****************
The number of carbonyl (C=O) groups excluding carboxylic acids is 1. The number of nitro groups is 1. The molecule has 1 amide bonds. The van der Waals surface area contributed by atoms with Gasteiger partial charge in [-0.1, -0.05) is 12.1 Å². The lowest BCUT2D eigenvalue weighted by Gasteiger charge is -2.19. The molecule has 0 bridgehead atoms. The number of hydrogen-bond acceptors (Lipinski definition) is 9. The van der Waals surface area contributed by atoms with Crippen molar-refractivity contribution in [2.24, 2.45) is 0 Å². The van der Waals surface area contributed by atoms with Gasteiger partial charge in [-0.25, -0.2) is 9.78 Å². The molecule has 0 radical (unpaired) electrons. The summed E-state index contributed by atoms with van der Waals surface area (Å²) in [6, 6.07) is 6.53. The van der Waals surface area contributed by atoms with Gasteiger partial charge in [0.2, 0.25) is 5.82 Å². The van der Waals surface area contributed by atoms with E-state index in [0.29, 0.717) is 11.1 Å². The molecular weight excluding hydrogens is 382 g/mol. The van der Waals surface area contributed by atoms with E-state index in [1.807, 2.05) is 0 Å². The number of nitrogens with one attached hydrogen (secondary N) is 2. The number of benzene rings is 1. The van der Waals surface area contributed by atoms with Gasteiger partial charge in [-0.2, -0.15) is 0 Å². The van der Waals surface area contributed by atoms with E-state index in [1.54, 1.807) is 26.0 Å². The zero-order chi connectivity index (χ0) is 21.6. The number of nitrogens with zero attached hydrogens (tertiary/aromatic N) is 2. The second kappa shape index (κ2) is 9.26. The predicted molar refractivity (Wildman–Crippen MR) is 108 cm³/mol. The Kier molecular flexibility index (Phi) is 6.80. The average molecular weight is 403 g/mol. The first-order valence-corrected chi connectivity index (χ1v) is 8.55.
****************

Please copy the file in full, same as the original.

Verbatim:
The number of carbonyl (C=O) groups excluding carboxylic acids is 1. The number of nitro groups is 1. The molecule has 1 amide bonds. The van der Waals surface area contributed by atoms with Gasteiger partial charge in [-0.1, -0.05) is 12.1 Å². The lowest BCUT2D eigenvalue weighted by Gasteiger charge is -2.19. The molecule has 0 bridgehead atoms. The number of hydrogen-bond acceptors (Lipinski definition) is 9. The van der Waals surface area contributed by atoms with Crippen molar-refractivity contribution in [2.24, 2.45) is 0 Å². The van der Waals surface area contributed by atoms with Gasteiger partial charge in [-0.25, -0.2) is 9.78 Å². The molecule has 0 radical (unpaired) electrons. The summed E-state index contributed by atoms with van der Waals surface area (Å²) in [6, 6.07) is 6.53. The van der Waals surface area contributed by atoms with Gasteiger partial charge in [0.2, 0.25) is 5.82 Å². The van der Waals surface area contributed by atoms with E-state index in [0.29, 0.717) is 11.1 Å². The molecular weight excluding hydrogens is 382 g/mol. The van der Waals surface area contributed by atoms with E-state index in [1.807, 2.05) is 0 Å². The number of nitrogens with one attached hydrogen (secondary N) is 2. The number of benzene rings is 1. The van der Waals surface area contributed by atoms with Gasteiger partial charge in [-0.2, -0.15) is 0 Å². The van der Waals surface area contributed by atoms with E-state index in [1.54, 1.807) is 26.0 Å². The zero-order chi connectivity index (χ0) is 21.6. The number of nitrogens with zero attached hydrogens (tertiary/aromatic N) is 2. The second kappa shape index (κ2) is 9.26. The predicted molar refractivity (Wildman–Crippen MR) is 108 cm³/mol. The Kier molecular flexibility index (Phi) is 6.80. The average molecular weight is 403 g/mol. The first-order valence-corrected chi connectivity index (χ1v) is 8.55.